Of all the stations in the metro system, Lionel-Groulx is the most controversial. Named after the priest and historian, he dominated a strand of French Canadian intellectual culture from the 1920s to his death in 1967. To his admirers, including former students at Université de Montréal, André Laurandeau, a future editor of Le Devoir, and Jean Drapeau, who became Mayor of Montreal, he was a “shepherd,” guiding French Canadians, often unwilling, away from the evils of the city and international capitalism to an “earthly paradise free from English domination”.
To his critics, he was a fascist anti-semite who held his compatriots in contempt, guiding them only towards a Catholic dictatorship modeled on Mussolini, Dolfuss and Portugal’s Salazer, whom he cited with admiration. Understandably they might prefer to see the name of the jazz musician, Oscar Peterson, in place of Groulx’s on Montreal’s most familiar map.
Groulx’s vision of Quebec was modeled on the rural communities of the pre-revolutionary France. At first drawn from the areas of Dieppe and Rouen, the Norman founders of the colony were later supplemented with arrivals from other areas of France, notably the orphans Paris and from La Rochelle. These formed the basis of the French Canadian race and “the ethnic influences that shaped it’s soul. Those who arrived after 1700, even 1680, found the young race fully formed … its essential lines ever fixed”. The colonizers were scrupulously selected: no deformity was permitted and impotents, male or female “were unpityingly sent back to France”. Their intellectual development also did them honour: untouched by the Republican spirit of the Revolution, it is shown, by whom is not clear, that before the taking of the Bastille, “there were collective liberties, well-being, joie de vivre, and even sufficient public education”.
It was true, there had been the wars of religion, but “the good rural people recovered from the disasters soon enough” and, in any case, the militias were not instituted until 1688. Under Henry IV, the peasants enjoyed “an amiable repose”, which thanks to the good king, they savoured in “their rural cabins”. Where the nobility did not move to Paris, they remained to do good work among the people. Where they had, the people could still rely on the clergy, “the soul of French rural life and all its progress.” Yet, for all their deference, the colonizers of New France were not servile and citing earlier historians of social reform in France, Groulx presents an image at once egalitarian and hierarchical, traditional and advanced. “‘Many were landowners, especially in Normandy, where servitude disappear first and peasants and petty nobility cultivated the land with their own hands … It was these fecund and energetic families that colonised Canada, where their descendants religiously conserved the mores we [in France] have lost’. By the end of the Middle Ages, culture was more advanced in Normandy than in any other part of France”. Transported across the Atlantic it could only flourish. “The old Canadiens, of excellent French race, manifested all goodness in their elegant maintenance of the native nobility”.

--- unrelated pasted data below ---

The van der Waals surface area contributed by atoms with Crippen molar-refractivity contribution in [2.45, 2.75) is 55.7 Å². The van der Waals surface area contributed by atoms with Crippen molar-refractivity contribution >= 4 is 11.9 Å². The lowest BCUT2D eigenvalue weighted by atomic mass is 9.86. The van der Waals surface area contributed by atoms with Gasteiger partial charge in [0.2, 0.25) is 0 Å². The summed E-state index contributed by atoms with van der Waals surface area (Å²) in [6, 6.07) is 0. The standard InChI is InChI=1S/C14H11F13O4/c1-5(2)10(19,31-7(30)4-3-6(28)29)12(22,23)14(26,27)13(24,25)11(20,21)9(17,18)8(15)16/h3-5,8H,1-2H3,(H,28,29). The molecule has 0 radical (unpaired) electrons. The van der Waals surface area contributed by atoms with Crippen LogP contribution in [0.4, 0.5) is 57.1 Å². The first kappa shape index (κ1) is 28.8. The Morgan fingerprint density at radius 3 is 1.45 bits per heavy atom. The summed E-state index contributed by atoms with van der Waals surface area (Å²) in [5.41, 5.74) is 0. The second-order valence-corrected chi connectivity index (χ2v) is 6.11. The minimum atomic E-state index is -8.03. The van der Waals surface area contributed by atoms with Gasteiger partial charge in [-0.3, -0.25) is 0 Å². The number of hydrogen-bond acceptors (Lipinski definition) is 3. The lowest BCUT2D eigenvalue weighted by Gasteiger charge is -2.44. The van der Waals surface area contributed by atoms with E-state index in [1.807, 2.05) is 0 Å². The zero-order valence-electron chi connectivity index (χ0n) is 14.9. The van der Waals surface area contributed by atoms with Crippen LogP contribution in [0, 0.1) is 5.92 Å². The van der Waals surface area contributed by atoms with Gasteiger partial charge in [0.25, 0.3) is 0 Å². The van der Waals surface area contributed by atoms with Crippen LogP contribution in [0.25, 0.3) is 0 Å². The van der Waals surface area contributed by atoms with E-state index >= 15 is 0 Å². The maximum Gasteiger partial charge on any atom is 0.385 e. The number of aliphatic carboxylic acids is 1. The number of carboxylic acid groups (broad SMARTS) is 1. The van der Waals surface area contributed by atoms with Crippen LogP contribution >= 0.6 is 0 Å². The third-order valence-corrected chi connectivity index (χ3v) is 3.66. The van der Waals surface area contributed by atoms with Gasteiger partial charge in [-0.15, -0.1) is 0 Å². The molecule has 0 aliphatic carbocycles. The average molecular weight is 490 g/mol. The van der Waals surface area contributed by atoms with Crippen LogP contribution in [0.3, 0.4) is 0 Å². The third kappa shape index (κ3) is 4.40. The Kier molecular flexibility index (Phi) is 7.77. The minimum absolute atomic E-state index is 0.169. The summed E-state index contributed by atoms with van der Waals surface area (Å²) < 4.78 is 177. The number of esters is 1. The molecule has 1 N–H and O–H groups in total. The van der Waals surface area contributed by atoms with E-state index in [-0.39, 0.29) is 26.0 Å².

For all its contradictions, the image of a docile, agrarian population, benevolently guided by the Catholic Church was a image popular long before Groulx. The bucolic fantasy is seen in the the writings of the politician J-C Taché, who, in 1854, wrote: “We had feudalism which is to the good, and it is probably in part due to this institution that we have chivalrous morals and the exquisite manners of our population.” Groulx quotes him approvingly, going on to remark that Voltaire would have been surprised, by the ease of habitant life which had remained agricultural and had escaped the predations of commercial interest afflicting the French peasantry. It is seen in the writing of Louis-Joseph Papineau and of his grandson, Henri Bourassa, the politician, editor of Le Devoir and sometime mentor to Groulx. Nostalgic, sentimental, in the hands of Lionel Groulx it was a call to French Canadians shake off the political, economic, and moral lethargy of outside interests and define themselves as a nation.
In 1992 Esther Delisle, a PhD candidate at Université Laval, shattered this image by accusing Groulx and his followers in the French Canadian political and intellectual elite of anti-semitism.
Her accusations, their repercussions, and Groulx’s legacy are all stories for future posts. A suivre!
Consulted for this post
Ramsay Cook. “The Triumph and Trials of Materialism”. The Illustrated History of Canada. (Toronto: Key Porter, 2007)
Lionel Groulx, La naissance d’une race. (Montreal: La Libairie d’action canadienne-française. 1930)
Esther Delisle. The Traitor and the Jew: anti-semitism and extremist right-wing nationalism in Québec from 1929 to 1939. Trans. by Madeleine Hébert with Claire Rothman and Käthe Roth. (Montréal: Robert Davies Publishing, 1993.)